I was in the sixth grade, at my K–12 private school in Atlanta, in Mrs. Dickinson’s math class. In the middle of the lesson our principal came in and began furtively whispering to Mrs. Dickinson just outside the door. The whispering went on for a long time, so other kids started goofing off and talking. We were happy to get out of a few minutes of going over our workbook pages. Eventually, Mrs. Dickinson went back to the front of classroom. She said, “There’s been a plane crash in New York. Everything is fine here, but if you’re worried or would like to call home you can go to the office to do so.” Then she returned to her lesson. During the five-minute passing periods between classes I picked up a few fragments in the hallways. There was whispering about other kids who had been picked up early by their parents. A few kids were inexplicably called to the principal’s office over the loudspeaker even though they hadn’t done anything wrong. My mom picked me up promptly at 3 p.m., which almost never happened. In the car she asked us if we’d heard anything about the news, glancing in the rearview mirror to watch our reactions. My older brother, who was in the ninth grade, knew a lot more than I did, and turned on the TV as soon as we got home. I stood with him watching the footage of the smoking buildings and terrified people running through the streets. I remember watching the second plane hit the tower and thinking that I was watching it happen live, and I couldn’t believe seeing a plane just fall out of the air. But by that time it had already replayed hundreds of times.
I was in third grade, sitting in geography class at my Catholic elementary school in northern Virginia. Someone pulled my teacher out of the classroom for a moment. Students chatted happily. There was a ding-ding-ding as the loudspeaker came on. “There’s been an accident in New York,” our principal told us. They ushered us to the church that was right next to the school. I told all my classmates that I was positive it was a bus crash. I sat in the church with my classmates for what felt like hours. I still don’t remember how long we were there, sweaty children, excited to be out of school, saying Hail Mary’s. Slowly, my classmates trickled out. Eventually I was lead out of the church to where my mom was waiting. Our old car was out front, the big one that smelled like horses, and my mom kept calling people on the phone we had in our car. She waited before turning on the engine. She told me what happened. I remember being scared, because wasn’t my grandpa in New York? My family had been in D.C. two days earlier. In my 9-year-old brain, I was worried that the terrorists would know we were there, and come find us. My sister was still in her uniform, sitting on the floor, sobbing. I found my cat, and hid him, so the terrorists wouldn’t find him. I remember the way the sky smelled, the sound of our TV, the grains on George Bush’s face as he stood on rubble. I remember how much he looked like my grandfather, who was supposed to be in the World Trade Center.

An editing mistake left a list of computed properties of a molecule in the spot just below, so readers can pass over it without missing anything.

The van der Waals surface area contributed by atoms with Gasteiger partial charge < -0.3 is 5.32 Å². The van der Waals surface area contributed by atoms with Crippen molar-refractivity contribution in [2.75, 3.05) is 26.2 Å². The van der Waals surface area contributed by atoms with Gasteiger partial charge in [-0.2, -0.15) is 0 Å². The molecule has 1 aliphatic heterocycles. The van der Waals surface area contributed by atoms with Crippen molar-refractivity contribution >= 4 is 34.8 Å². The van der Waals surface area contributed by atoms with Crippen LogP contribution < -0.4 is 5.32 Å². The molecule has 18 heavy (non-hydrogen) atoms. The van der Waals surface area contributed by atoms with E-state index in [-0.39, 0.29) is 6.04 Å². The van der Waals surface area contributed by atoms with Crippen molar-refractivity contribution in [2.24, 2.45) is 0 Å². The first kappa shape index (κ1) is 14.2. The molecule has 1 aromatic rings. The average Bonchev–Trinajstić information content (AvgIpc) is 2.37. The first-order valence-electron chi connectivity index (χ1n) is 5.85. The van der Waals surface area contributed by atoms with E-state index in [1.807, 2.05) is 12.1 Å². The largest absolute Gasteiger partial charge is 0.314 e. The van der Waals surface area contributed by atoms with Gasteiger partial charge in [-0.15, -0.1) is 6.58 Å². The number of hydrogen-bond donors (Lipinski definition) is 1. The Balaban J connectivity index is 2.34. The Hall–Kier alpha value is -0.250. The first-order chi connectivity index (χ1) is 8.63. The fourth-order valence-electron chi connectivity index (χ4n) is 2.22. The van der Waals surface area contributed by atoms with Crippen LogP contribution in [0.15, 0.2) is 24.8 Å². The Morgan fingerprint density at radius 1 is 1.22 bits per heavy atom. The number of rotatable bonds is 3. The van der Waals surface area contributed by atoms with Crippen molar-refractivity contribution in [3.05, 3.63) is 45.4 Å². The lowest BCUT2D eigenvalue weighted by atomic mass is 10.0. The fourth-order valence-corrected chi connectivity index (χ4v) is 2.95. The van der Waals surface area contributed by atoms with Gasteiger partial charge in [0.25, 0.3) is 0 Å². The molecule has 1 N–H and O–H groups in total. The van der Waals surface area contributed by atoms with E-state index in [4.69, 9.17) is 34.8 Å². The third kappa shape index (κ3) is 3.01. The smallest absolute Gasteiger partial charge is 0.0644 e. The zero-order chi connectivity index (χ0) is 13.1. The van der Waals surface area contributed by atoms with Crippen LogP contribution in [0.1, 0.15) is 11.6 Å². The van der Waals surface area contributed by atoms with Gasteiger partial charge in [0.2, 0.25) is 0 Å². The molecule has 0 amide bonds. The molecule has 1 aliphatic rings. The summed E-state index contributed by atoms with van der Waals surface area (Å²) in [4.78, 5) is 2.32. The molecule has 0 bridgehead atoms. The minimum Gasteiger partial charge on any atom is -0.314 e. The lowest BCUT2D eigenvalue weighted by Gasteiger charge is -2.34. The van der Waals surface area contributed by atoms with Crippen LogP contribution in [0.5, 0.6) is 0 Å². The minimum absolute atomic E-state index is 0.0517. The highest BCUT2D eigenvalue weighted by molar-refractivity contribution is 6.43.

On September 11, 2001, I was curling my hair and daydreaming about my upcoming sleepover for my birthday on the seventeenth. From downstairs I heard my dad tell my mom that a plane had crashed into the World Trade Center. Then, as my dad was watching the live feed, I’ll never forget hearing him scream that another plane had hit the other tower. I rushed downstairs with chills over my body; I knew deep down this was an attack, and I thought we would be next. On the way to school, I’ll never forget the radio silence as stations tried to gather information. I’ll never forget my mom crying on the way to drop me off at school. I’ll never forget what I saw when I arrived to school and went to homeroom. My teacher thought turning on the television would be a good idea, but instead we were horrified by watching people spend their last moments on Earth by jumping from a skyscraper on that clear, blue-sky morning. I’ll never forget the images on the television constantly being replayed—it was a horrific scene that I’d only ever seen in movies, and to this day whenever I see those images I cannot help but cry. As a teacher myself, 12 years later, I throw away our curriculum for the day and focus on September 11, because the students I teach were only two years old on this fateful day. When the Boston Bombings occurred, my students were scared and looked for guidance, I was able to help them because of my experience with September 11. I’ll never forget because it should never be forgotten, and our generation can use the tragedy to help teach and heal the next generation.